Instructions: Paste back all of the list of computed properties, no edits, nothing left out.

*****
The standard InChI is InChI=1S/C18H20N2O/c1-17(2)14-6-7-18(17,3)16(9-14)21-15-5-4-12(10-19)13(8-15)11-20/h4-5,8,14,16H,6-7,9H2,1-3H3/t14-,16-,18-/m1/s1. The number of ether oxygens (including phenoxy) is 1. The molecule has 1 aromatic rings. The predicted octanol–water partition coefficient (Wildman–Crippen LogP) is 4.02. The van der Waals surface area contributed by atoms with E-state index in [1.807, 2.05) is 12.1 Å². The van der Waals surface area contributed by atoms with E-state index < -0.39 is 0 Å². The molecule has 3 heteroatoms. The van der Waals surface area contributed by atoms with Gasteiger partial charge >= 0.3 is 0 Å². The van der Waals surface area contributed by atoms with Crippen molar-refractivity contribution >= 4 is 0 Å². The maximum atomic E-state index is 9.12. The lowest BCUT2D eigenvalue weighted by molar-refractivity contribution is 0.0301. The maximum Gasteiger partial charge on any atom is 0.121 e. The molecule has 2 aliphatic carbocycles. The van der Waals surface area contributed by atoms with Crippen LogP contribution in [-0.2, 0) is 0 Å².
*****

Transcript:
The standard InChI is InChI=1S/C18H20N2O/c1-17(2)14-6-7-18(17,3)16(9-14)21-15-5-4-12(10-19)13(8-15)11-20/h4-5,8,14,16H,6-7,9H2,1-3H3/t14-,16-,18-/m1/s1. The number of ether oxygens (including phenoxy) is 1. The molecule has 1 aromatic rings. The predicted octanol–water partition coefficient (Wildman–Crippen LogP) is 4.02. The van der Waals surface area contributed by atoms with E-state index in [1.807, 2.05) is 12.1 Å². The van der Waals surface area contributed by atoms with E-state index < -0.39 is 0 Å². The molecule has 3 heteroatoms. The van der Waals surface area contributed by atoms with Gasteiger partial charge >= 0.3 is 0 Å². The van der Waals surface area contributed by atoms with Crippen molar-refractivity contribution >= 4 is 0 Å². The maximum atomic E-state index is 9.12. The lowest BCUT2D eigenvalue weighted by molar-refractivity contribution is 0.0301. The maximum Gasteiger partial charge on any atom is 0.121 e. The molecule has 2 aliphatic carbocycles. The van der Waals surface area contributed by atoms with Crippen LogP contribution in [-0.2, 0) is 0 Å².